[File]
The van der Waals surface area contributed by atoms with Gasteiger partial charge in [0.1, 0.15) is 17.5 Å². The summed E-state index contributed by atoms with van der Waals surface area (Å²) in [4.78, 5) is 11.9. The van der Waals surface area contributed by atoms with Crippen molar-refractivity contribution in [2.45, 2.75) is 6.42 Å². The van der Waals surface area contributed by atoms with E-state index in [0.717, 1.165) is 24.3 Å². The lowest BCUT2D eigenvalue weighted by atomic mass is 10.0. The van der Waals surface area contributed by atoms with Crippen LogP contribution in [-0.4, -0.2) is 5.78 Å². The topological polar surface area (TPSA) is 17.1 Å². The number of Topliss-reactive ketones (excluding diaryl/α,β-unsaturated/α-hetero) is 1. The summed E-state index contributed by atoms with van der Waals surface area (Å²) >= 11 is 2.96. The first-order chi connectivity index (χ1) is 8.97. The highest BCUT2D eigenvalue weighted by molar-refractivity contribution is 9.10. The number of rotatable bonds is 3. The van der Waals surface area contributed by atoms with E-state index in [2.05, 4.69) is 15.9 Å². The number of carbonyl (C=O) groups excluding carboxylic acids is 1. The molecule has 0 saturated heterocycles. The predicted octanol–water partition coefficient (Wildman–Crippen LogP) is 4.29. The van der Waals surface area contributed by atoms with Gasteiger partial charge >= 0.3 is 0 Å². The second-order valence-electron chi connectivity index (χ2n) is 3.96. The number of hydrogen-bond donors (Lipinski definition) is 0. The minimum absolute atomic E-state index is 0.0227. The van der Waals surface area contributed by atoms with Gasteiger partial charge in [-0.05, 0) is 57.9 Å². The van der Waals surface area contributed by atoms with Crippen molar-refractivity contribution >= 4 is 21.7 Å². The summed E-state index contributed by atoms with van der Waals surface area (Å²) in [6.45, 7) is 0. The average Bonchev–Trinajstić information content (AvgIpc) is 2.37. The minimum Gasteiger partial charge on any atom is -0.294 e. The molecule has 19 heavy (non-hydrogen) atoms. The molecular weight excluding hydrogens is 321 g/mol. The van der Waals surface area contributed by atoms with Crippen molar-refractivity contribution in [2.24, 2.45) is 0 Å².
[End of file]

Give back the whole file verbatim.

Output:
The van der Waals surface area contributed by atoms with Gasteiger partial charge in [0.1, 0.15) is 17.5 Å². The summed E-state index contributed by atoms with van der Waals surface area (Å²) in [4.78, 5) is 11.9. The van der Waals surface area contributed by atoms with Crippen molar-refractivity contribution in [2.45, 2.75) is 6.42 Å². The van der Waals surface area contributed by atoms with E-state index in [0.717, 1.165) is 24.3 Å². The lowest BCUT2D eigenvalue weighted by atomic mass is 10.0. The van der Waals surface area contributed by atoms with Crippen LogP contribution in [-0.4, -0.2) is 5.78 Å². The topological polar surface area (TPSA) is 17.1 Å². The number of Topliss-reactive ketones (excluding diaryl/α,β-unsaturated/α-hetero) is 1. The summed E-state index contributed by atoms with van der Waals surface area (Å²) >= 11 is 2.96. The first-order chi connectivity index (χ1) is 8.97. The highest BCUT2D eigenvalue weighted by molar-refractivity contribution is 9.10. The number of rotatable bonds is 3. The van der Waals surface area contributed by atoms with E-state index in [2.05, 4.69) is 15.9 Å². The number of carbonyl (C=O) groups excluding carboxylic acids is 1. The molecule has 0 saturated heterocycles. The predicted octanol–water partition coefficient (Wildman–Crippen LogP) is 4.29. The van der Waals surface area contributed by atoms with Gasteiger partial charge >= 0.3 is 0 Å². The second-order valence-electron chi connectivity index (χ2n) is 3.96. The number of hydrogen-bond donors (Lipinski definition) is 0. The minimum absolute atomic E-state index is 0.0227. The van der Waals surface area contributed by atoms with Gasteiger partial charge in [-0.05, 0) is 57.9 Å². The van der Waals surface area contributed by atoms with Crippen molar-refractivity contribution >= 4 is 21.7 Å². The summed E-state index contributed by atoms with van der Waals surface area (Å²) in [6.45, 7) is 0. The average Bonchev–Trinajstić information content (AvgIpc) is 2.37. The minimum Gasteiger partial charge on any atom is -0.294 e. The molecule has 19 heavy (non-hydrogen) atoms. The molecular weight excluding hydrogens is 321 g/mol. The van der Waals surface area contributed by atoms with Crippen molar-refractivity contribution in [2.24, 2.45) is 0 Å².